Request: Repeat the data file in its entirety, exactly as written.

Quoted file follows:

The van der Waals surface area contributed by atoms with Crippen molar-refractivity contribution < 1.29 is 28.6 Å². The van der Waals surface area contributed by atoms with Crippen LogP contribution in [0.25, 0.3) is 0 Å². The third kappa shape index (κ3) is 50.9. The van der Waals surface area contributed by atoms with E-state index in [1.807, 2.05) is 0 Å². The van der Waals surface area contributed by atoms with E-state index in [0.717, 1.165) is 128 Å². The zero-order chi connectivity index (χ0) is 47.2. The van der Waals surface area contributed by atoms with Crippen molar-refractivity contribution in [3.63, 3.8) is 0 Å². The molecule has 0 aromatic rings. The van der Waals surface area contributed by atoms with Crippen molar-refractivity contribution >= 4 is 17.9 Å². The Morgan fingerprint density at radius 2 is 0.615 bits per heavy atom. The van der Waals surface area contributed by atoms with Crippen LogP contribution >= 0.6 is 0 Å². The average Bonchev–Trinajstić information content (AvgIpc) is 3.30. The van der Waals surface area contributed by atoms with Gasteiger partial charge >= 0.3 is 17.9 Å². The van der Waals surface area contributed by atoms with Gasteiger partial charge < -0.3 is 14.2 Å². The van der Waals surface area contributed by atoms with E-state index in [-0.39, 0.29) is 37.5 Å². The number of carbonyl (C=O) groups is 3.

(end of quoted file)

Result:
The van der Waals surface area contributed by atoms with Crippen molar-refractivity contribution < 1.29 is 28.6 Å². The van der Waals surface area contributed by atoms with Crippen LogP contribution in [0.25, 0.3) is 0 Å². The third kappa shape index (κ3) is 50.9. The van der Waals surface area contributed by atoms with E-state index in [1.807, 2.05) is 0 Å². The van der Waals surface area contributed by atoms with E-state index in [0.717, 1.165) is 128 Å². The zero-order chi connectivity index (χ0) is 47.2. The van der Waals surface area contributed by atoms with Crippen molar-refractivity contribution in [3.63, 3.8) is 0 Å². The molecule has 0 aromatic rings. The van der Waals surface area contributed by atoms with Crippen molar-refractivity contribution >= 4 is 17.9 Å². The Morgan fingerprint density at radius 2 is 0.615 bits per heavy atom. The van der Waals surface area contributed by atoms with Crippen LogP contribution >= 0.6 is 0 Å². The average Bonchev–Trinajstić information content (AvgIpc) is 3.30. The van der Waals surface area contributed by atoms with Gasteiger partial charge >= 0.3 is 17.9 Å². The van der Waals surface area contributed by atoms with Gasteiger partial charge < -0.3 is 14.2 Å². The van der Waals surface area contributed by atoms with E-state index in [-0.39, 0.29) is 37.5 Å². The number of carbonyl (C=O) groups is 3.